This morning, Megan Willome wrote to me about today’s Every Day Poems selection.
“An ode to fly fishing, perhaps?” she asked, and finished by saying she knew there was more to the poem but these were the lines that drew her.
I have been thinking about this all morning. I began by writing back to Megan, to say that somehow I had focused on the fishing when I first read the poem, but today, receiving it in my inbox, I had seen the sleep instead. I also said that I was compelled by “the thought that maybe it was Mare who was fishing, or the poet herself.”
This did not come on the first reading, or the second, or the third… and so on. I think I must have read the poem ten times before saying this to Megan.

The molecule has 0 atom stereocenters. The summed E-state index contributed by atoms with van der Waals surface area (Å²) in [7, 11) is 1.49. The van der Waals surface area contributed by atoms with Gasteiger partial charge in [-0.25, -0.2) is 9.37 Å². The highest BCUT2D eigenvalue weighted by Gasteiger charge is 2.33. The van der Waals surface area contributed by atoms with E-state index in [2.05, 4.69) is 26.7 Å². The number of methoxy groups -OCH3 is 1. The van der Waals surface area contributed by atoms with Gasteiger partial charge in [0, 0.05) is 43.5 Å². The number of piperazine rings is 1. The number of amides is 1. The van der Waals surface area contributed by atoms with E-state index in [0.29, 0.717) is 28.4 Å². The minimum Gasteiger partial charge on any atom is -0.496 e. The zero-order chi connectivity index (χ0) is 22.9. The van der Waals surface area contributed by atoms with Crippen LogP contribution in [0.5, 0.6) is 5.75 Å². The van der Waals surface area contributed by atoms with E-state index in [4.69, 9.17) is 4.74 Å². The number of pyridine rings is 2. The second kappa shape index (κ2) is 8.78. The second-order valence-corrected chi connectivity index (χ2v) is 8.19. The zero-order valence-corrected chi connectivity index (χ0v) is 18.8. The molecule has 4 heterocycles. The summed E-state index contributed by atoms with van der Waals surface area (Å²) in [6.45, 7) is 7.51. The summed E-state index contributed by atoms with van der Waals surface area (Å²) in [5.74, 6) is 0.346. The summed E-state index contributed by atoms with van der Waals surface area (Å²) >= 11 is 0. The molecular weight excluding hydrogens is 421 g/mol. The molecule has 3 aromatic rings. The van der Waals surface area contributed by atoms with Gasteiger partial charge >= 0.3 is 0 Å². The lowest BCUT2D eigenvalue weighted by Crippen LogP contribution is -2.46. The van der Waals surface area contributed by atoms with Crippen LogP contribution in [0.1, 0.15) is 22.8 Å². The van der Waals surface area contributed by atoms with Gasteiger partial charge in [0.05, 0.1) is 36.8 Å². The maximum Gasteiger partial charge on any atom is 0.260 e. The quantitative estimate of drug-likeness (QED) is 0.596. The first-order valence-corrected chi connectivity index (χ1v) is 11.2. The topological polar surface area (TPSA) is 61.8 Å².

Now, writing this, I am struck by the word “lines” in the poem and in fact am more convinced than ever that the piece is about poets as much as it is about Mare’s lover.
Or maybe the poem is about the reader. After all, who does the poet catch with her line, but you and me, while we are unsuspecting? And who does the poet draw, but us, sleeping? When we finally wake, we become the trout, caught and compelled.
Megan wrote back to me and said, “A good poem does that—offers multiple gifts upon multiple readings.” Yes.
Poem by Anne M. Doe Overstreet. From her new collection, Delicate Machinery Suspended.
Subscribe to Every Day Poems? Read a poem a day, become a better poet. In July we’re exploring sestinas. Upcoming months’ themes include resolutions, the color red, and roses. But in August we’re exploring sonnets!
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